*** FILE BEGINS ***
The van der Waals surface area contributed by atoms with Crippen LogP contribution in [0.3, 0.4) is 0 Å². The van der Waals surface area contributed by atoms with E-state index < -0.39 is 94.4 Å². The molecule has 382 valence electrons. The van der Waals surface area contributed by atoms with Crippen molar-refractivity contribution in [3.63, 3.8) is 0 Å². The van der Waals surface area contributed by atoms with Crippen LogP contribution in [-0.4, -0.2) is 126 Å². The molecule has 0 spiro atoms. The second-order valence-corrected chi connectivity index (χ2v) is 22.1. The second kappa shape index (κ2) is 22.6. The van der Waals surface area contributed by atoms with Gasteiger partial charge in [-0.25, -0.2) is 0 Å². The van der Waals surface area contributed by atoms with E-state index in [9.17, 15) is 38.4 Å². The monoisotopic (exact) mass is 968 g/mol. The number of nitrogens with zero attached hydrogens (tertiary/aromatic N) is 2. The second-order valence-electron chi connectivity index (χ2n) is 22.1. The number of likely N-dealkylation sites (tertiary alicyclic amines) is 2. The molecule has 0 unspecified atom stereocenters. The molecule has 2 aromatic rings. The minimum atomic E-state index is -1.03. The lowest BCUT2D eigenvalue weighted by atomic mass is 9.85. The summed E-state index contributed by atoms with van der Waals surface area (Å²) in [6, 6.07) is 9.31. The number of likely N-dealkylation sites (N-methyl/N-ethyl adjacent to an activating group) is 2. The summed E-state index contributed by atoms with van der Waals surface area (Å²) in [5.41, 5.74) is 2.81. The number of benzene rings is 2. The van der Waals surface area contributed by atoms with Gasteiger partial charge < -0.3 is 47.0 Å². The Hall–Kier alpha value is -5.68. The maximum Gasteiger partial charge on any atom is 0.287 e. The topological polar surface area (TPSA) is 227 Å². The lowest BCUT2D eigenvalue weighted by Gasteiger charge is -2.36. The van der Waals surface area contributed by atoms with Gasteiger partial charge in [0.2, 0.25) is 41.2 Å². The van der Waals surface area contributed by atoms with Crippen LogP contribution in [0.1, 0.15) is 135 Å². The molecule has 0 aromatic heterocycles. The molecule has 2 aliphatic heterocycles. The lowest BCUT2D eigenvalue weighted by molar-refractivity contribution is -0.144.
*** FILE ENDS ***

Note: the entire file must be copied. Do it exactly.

The van der Waals surface area contributed by atoms with Crippen LogP contribution in [0.3, 0.4) is 0 Å². The van der Waals surface area contributed by atoms with E-state index < -0.39 is 94.4 Å². The molecule has 382 valence electrons. The van der Waals surface area contributed by atoms with Crippen molar-refractivity contribution in [3.63, 3.8) is 0 Å². The van der Waals surface area contributed by atoms with Crippen LogP contribution in [-0.4, -0.2) is 126 Å². The molecule has 0 spiro atoms. The second-order valence-corrected chi connectivity index (χ2v) is 22.1. The second kappa shape index (κ2) is 22.6. The van der Waals surface area contributed by atoms with Gasteiger partial charge in [-0.25, -0.2) is 0 Å². The van der Waals surface area contributed by atoms with E-state index in [9.17, 15) is 38.4 Å². The monoisotopic (exact) mass is 968 g/mol. The number of nitrogens with zero attached hydrogens (tertiary/aromatic N) is 2. The second-order valence-electron chi connectivity index (χ2n) is 22.1. The number of likely N-dealkylation sites (tertiary alicyclic amines) is 2. The molecule has 0 unspecified atom stereocenters. The molecule has 2 aromatic rings. The minimum atomic E-state index is -1.03. The lowest BCUT2D eigenvalue weighted by atomic mass is 9.85. The summed E-state index contributed by atoms with van der Waals surface area (Å²) in [6, 6.07) is 9.31. The number of likely N-dealkylation sites (N-methyl/N-ethyl adjacent to an activating group) is 2. The summed E-state index contributed by atoms with van der Waals surface area (Å²) in [5.41, 5.74) is 2.81. The number of benzene rings is 2. The van der Waals surface area contributed by atoms with Gasteiger partial charge < -0.3 is 47.0 Å². The Hall–Kier alpha value is -5.68. The maximum Gasteiger partial charge on any atom is 0.287 e. The topological polar surface area (TPSA) is 227 Å². The lowest BCUT2D eigenvalue weighted by Gasteiger charge is -2.36. The van der Waals surface area contributed by atoms with Gasteiger partial charge in [0.2, 0.25) is 41.2 Å². The van der Waals surface area contributed by atoms with Crippen LogP contribution in [0.1, 0.15) is 135 Å². The molecule has 0 aromatic heterocycles. The molecule has 2 aliphatic heterocycles. The lowest BCUT2D eigenvalue weighted by molar-refractivity contribution is -0.144.